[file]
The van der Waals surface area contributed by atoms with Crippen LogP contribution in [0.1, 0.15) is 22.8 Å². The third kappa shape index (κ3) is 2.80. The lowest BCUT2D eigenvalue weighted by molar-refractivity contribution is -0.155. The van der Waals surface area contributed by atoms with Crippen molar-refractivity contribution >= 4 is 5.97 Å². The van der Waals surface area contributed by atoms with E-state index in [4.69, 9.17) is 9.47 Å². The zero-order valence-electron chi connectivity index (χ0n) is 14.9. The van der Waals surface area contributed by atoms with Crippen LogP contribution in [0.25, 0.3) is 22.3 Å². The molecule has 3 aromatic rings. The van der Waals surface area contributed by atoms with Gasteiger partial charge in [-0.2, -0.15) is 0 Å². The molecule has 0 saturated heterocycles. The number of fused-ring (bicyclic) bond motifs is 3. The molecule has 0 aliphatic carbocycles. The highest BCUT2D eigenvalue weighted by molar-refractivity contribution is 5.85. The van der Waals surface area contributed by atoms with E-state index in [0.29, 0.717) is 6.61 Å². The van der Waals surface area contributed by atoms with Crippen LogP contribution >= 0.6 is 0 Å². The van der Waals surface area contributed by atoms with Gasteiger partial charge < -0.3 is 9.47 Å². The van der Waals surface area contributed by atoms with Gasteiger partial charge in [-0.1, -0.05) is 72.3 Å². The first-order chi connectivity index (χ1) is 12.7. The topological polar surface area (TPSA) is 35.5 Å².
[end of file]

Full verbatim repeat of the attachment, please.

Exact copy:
The van der Waals surface area contributed by atoms with Crippen LogP contribution in [0.1, 0.15) is 22.8 Å². The third kappa shape index (κ3) is 2.80. The lowest BCUT2D eigenvalue weighted by molar-refractivity contribution is -0.155. The van der Waals surface area contributed by atoms with Crippen molar-refractivity contribution >= 4 is 5.97 Å². The van der Waals surface area contributed by atoms with E-state index in [4.69, 9.17) is 9.47 Å². The zero-order valence-electron chi connectivity index (χ0n) is 14.9. The van der Waals surface area contributed by atoms with Crippen LogP contribution in [0.25, 0.3) is 22.3 Å². The molecule has 3 aromatic rings. The van der Waals surface area contributed by atoms with Gasteiger partial charge in [-0.2, -0.15) is 0 Å². The molecule has 0 saturated heterocycles. The number of fused-ring (bicyclic) bond motifs is 3. The molecule has 0 aliphatic carbocycles. The highest BCUT2D eigenvalue weighted by molar-refractivity contribution is 5.85. The van der Waals surface area contributed by atoms with E-state index in [0.29, 0.717) is 6.61 Å². The van der Waals surface area contributed by atoms with Crippen LogP contribution >= 0.6 is 0 Å². The van der Waals surface area contributed by atoms with Gasteiger partial charge < -0.3 is 9.47 Å². The van der Waals surface area contributed by atoms with Gasteiger partial charge in [-0.1, -0.05) is 72.3 Å². The first-order chi connectivity index (χ1) is 12.7. The topological polar surface area (TPSA) is 35.5 Å².